Armstrong dreamt that he could float in the air by holding his breath! Quite an interesting dream for a future astronaut!


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Breakfast TV and The Apollo Moon Landing.

I’ve always been a sci-fi fan but when I was a child growing up in the 1960’s I was probably more interested in science fact. The sixties was the time of the space race and the Gemini and Apollo missions were covered in great detail on TV and when I say covered I mean full features and bulletins and not just a one minute item on the news.

I don’t know if you can imagine the excitement of a twelve year old boy, getting up for school one morning to find the TV on and Neil Armstrong walking on the moon when the usual TV broadcast at that time would have been the test card! Those black and white ghostlike TV images enthralled me that July morning and how my Mother eventually managed to pack me off to school I do not know.

The moon landing was covered on UK TV by both the BBC and ITV although in our house we watched the BBC coverage exclusively. Cliff Michelmore was the main presenter but it was James Burke who explained all the technical stuff.
The launch of the Apollo missions was always a highlight for me. Although I enjoyed all the other elements too like the crew broadcasts from space, and those from Mission Control in Houston especially when a major decision had to be taken, for instance, ‘are we ok for lunar trajectory insertion?’ And the answers would come from the experts around the control room:

Mission_Control_Celebrates_After_Conclusion_of_the_Apollo_11_Lunar_-_GPN-2002-000033

Mission Control: Image courtesy wikipedia.

Capcom? (Capsule communications)Go!
Retro? (Retrofire officer)Go!
Fido? (Flight Dynamics Officer)Go!
Guidance? (Flight Guidance Officer)Go!
Booster? (Booster Systems Engineer) Go!
And so on round the room.

Now the Space Shuttle has been mothballed there are very few launches from Cape Canaveral. (Originally I had written Cape Kennedy but as usual after finishing writing I did a quick search on the internet to check my facts and found, surprisingly, that Cape Kennedy reverted back to its original name of Cape Canaveral in 1973. I never knew that!) But another highlight of TV space coverage was in 1968 when Apollo 8 made the first manned trip to the Moon. Apollo 8’s mission was not to land but to fly to the Moon, orbit and return to Earth. The three crew members were Commander Frank Borman, James Lovell, and William Anders.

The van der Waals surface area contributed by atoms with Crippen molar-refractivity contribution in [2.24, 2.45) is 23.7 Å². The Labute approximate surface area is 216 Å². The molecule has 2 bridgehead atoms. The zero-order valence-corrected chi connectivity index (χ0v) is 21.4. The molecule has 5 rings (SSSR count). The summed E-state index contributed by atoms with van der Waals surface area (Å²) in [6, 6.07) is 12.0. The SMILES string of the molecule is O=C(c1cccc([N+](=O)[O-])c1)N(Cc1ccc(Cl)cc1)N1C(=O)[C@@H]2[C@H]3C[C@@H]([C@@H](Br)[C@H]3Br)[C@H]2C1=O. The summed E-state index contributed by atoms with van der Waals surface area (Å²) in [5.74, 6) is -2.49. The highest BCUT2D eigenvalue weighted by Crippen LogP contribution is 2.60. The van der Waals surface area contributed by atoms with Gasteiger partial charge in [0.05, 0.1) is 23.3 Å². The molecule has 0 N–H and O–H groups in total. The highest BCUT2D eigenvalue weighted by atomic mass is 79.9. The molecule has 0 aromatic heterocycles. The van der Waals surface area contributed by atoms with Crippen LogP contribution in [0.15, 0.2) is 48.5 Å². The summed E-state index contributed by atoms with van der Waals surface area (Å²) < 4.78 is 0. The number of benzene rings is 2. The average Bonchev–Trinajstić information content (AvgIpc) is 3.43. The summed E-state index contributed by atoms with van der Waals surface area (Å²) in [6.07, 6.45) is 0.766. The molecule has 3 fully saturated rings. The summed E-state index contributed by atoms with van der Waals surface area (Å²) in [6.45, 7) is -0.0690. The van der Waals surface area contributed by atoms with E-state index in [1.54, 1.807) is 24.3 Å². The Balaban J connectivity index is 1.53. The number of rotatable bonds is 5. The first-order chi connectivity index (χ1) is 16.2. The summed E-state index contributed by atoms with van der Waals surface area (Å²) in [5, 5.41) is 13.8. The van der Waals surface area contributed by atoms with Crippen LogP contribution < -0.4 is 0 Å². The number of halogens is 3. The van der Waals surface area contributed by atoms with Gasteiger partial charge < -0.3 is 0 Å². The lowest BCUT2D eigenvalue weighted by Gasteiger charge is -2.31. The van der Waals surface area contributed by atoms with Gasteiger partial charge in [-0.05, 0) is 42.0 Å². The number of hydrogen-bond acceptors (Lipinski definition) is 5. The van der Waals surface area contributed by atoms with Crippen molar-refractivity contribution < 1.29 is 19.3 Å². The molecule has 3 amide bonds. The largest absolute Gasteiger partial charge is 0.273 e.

There were numerous broadcasts from the crew, especially during their orbits of the moon and they sent back to mission control their impressions of the lunar surface, Lovell commenting that “the Moon looks like plaster of Paris or sort of a greyish beach sand.”
Every time the spacecraft passed behind the Moon radio transmissions were blacked out and the crew and ground control were relieved to hear each other’s voices once again when they came back, unscathed, from the far side of the Moon.

The crew of Apollo 8 were the first in history to see ‘earthrise,’ the Earth emerging from the lunar horizon. The crew all scrambled for their cameras but it was Anders who took the famous colour photo seen here.

297755main_gpn-2001-000009_full_0The most moving broadcast ever was when the crew read lines from the book of Genesis and Borman finished by saying “and from the crew of Apollo 8, we close with good night, good luck, a Merry Christmas and God bless all of you – all of you on the good Earth.”
Every time I see a documentary about the Apollo programme that includes that transmission, I can feel myself taken back to Christmas of 1968 and once again I become that same small boy, glued to our old black and white TV set. Incredibly, NASA was hit by a lawsuit because of this by an atheist who objected to astronauts broadcasting religious activities while in space.

Back to 1969 though as the Eagle, Apollo 11’s lunar module piloted by Neil Armstrong dropped down towards the Moon an alarm sounded in the spacecraft. Ed Aldrin passed the information back to earth; “Alarm 1201”.
Armstrong carried on, dropping the craft ever so closer to the Moon’s surface but again that alarm sounded. What was it? Well believe it or not, the Eagle’s on-board computer, which had a memory less than that of your mobile phone had locked up with an overload of data. Armstrong switched over to manual control and landed the Eagle, dodging an area in the Sea Of Tranquillity littered with boulders without computer assistance. His remaining fuel supply when Eagle touched down was just 30 seconds!

Armstrong was the first man to step out of the hatch and to drop down onto the lunar surface and I should imagine everyone is familiar with his famous words: ‘That’s one small step for man and one giant leap for mankind.’ However Armstrong’s first step out onto the Moon wasn’t small at all, because the Lunar Module landed so gently that the shock absorbers hadn’t compressed. His first step out onto the Moon was almost a four foot jump onto the lunar surface. TV cameras beamed the event to viewers back on Earth and along with myself, almost 600 million people watched Neil Armstrong walk on the Moon. It seems incredible to me even now, that back then in 1969, I was getting ready for school, eating my porridge or cornflakes and watching science fiction become science fact.

I must remember to ask my Mum though, how did she manage to get me off to school on the day Neil Armstrong walked on the moon?